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Why No Concorde Over-land Supersonic Flights?  
User currently offlineMason From United States of America, joined Jun 1999, 748 posts, RR: 1
Posted (14 years 3 months 2 weeks 6 days 4 hours ago) and read 10852 times:

I was thinking how bennifical the Concorde would be on flights like JFK-LAX, SFO-LAX, MIA-JFX, etc...Why isn't the Concorde permitted to fly supersonically over land? Military fighters do it every day. Plus, the Concorde flies so high, no other aircraft would even be close to it!

15 replies: All unread, jump to last
 
User currently offlineAvion From Bouvet Island, joined May 1999, 2205 posts, RR: 7
Reply 1, posted (14 years 3 months 2 weeks 6 days 4 hours ago) and read 10643 times:

The sonic boom creates loud bangs every second or something. You would be able to hear it very good.

Thanks

Avion


User currently offlineWoodsboy From United States of America, joined Mar 2000, 1029 posts, RR: 3
Reply 2, posted (14 years 3 months 2 weeks 6 days 4 hours ago) and read 10638 times:

From what I remember it was a pretty effective lobbying effort by environmentalists who argued the detremental effects of sonic booms and the very loud t/o performance of the Concorde. I think also there were concerns over the highly polluting, smokey turbojet engines.

But as I have thought about this over the years I know that military a/c fly supersonically, perhaps though not so often over land than over the ocean.

When Branniff flew the Concorde I believe they either had to fly subsonic till they got to the East Coast then increase speed or they had to stop for fuel somewhere before crossing the Atlantic- does anybody know this for sure?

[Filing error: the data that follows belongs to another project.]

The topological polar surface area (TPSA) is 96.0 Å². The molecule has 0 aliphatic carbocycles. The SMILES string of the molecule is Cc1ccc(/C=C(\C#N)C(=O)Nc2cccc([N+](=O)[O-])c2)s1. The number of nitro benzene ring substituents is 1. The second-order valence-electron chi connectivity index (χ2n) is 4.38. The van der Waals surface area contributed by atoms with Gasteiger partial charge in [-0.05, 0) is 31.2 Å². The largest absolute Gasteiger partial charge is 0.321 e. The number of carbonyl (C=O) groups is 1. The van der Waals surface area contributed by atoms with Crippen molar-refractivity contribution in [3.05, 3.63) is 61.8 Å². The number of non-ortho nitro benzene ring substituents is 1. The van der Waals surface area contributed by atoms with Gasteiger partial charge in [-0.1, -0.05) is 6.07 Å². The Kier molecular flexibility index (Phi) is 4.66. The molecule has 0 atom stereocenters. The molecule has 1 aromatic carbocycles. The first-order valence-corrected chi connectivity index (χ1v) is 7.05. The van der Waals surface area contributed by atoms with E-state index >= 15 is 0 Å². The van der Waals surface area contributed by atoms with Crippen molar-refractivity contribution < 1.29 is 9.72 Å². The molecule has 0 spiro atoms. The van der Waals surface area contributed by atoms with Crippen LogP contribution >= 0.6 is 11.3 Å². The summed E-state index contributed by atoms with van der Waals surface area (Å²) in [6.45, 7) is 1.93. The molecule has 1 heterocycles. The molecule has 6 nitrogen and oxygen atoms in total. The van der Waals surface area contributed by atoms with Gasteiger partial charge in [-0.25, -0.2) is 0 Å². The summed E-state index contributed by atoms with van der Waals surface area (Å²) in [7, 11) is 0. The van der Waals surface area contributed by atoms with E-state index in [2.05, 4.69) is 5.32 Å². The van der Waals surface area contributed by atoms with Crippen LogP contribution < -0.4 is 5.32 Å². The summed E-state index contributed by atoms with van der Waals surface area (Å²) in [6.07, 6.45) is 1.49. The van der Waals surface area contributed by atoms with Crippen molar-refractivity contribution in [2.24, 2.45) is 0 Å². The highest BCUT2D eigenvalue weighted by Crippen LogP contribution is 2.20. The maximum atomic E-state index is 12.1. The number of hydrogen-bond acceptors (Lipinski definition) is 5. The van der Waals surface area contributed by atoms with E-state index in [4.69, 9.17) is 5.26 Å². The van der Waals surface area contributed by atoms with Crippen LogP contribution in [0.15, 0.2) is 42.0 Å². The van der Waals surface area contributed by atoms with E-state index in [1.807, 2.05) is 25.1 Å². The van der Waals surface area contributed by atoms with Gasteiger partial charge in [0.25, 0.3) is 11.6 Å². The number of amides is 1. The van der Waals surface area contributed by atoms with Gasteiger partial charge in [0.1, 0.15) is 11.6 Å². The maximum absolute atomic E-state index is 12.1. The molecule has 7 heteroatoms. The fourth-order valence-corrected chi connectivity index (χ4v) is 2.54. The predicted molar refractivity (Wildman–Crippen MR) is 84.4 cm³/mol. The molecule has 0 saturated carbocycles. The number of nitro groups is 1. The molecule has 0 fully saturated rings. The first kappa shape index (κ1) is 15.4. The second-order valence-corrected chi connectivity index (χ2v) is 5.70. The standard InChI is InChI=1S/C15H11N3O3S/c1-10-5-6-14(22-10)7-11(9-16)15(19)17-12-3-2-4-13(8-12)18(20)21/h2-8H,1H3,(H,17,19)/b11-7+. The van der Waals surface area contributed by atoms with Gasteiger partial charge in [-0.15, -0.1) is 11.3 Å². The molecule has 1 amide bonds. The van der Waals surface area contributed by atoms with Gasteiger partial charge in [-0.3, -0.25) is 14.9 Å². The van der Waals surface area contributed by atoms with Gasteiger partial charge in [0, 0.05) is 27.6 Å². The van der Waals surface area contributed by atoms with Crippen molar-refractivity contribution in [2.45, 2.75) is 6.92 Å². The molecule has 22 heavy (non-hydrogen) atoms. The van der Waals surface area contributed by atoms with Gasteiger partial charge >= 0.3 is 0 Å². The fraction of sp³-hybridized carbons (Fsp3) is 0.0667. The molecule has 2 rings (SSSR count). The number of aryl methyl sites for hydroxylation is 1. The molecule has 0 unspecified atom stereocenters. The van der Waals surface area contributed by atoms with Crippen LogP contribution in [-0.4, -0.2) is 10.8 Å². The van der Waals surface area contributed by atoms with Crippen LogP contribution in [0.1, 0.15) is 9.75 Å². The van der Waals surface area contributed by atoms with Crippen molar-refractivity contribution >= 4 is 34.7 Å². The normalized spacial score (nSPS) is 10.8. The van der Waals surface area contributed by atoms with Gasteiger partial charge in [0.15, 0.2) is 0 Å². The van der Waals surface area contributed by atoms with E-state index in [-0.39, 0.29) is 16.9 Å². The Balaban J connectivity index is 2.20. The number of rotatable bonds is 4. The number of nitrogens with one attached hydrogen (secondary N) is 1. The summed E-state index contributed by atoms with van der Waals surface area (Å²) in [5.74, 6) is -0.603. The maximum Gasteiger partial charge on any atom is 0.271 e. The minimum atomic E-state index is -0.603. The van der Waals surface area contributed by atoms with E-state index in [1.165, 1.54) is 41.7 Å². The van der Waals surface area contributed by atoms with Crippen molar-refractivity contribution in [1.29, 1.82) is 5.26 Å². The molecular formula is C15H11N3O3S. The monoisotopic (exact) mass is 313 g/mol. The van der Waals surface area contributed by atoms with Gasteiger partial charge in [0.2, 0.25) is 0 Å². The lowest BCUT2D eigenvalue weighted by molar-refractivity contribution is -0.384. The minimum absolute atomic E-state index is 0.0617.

User currently offlineExnonrev From United States of America, joined Oct 1999, 621 posts, RR: 4
Reply 3, posted (14 years 3 months 2 weeks 6 days 3 hours ago) and read 10628 times:

Military aircraft have been banned from flying supersonic over populated areas for many years. It is only allowed in designated training areas in the desert (primarily Nevada) and offshore.

Even back in the '60s when TWA and Continental were considering the Concorde and Boeing was developing its SST, the FAA had no intention of allowing sonic booms over populated areas.



User currently offline777x From , joined Dec 1969, posts, RR:
Reply 4, posted (14 years 3 months 2 weeks 6 days 3 hours ago) and read 10613 times:

The sonic boom is a shockwave that travels along with the aircraft, creating a sonic boom everywhere they plane is flying supersonic, not just when the plane transitions, or on a period basis.

This means that if a supersonic plane flew from NY to SF, EVERYONE living along the flight path would expirence the sonic boom. (The width of the affected area on the ground varies on aircraft size, but AFAIK for concorde it's ~20 miles)

Back when the US was working on the SST, test flights were flown with a milary aircraft flying supersonic over populated areas, but complaints were high and property damage resulted (broken windows mostly). Therefor there was a strong backlash against the supersonic aircraft being used over land (or at least populated areas)



User currently offlinePerthWA From , joined Dec 1969, posts, RR:
Reply 5, posted (14 years 3 months 2 weeks 5 days 12 hours ago) and read 10571 times:

Id say there isnt enough concordes around the place to want to expand there routes!


User currently offlineJFL From , joined Dec 1969, posts, RR:
Reply 6, posted (14 years 3 months 2 weeks 5 days 4 hours ago) and read 10559 times:

Hi guys !

As previously said, the problem of supersonic fligth is the sonic boom.
The development of CONCORDE over the US is not restricted by polution nor because of noise restriction. CONCORDE is allowed by FAR 91.821 to operate over the US, even if he is not even complying with Stage 2 noise level.
Per FAR 91.817, no A/C may be operated at a true MACH of more than 1. Also the Mmo must not be above MACH 1 unless fligth crew was informed of the restriction.
As one folk said this FAR has been instated because of damage that can cause the sonic boom.
CONCORDE can fly to LAX but it will have to reduce to or below Mach 1 when reaching the ADIZ.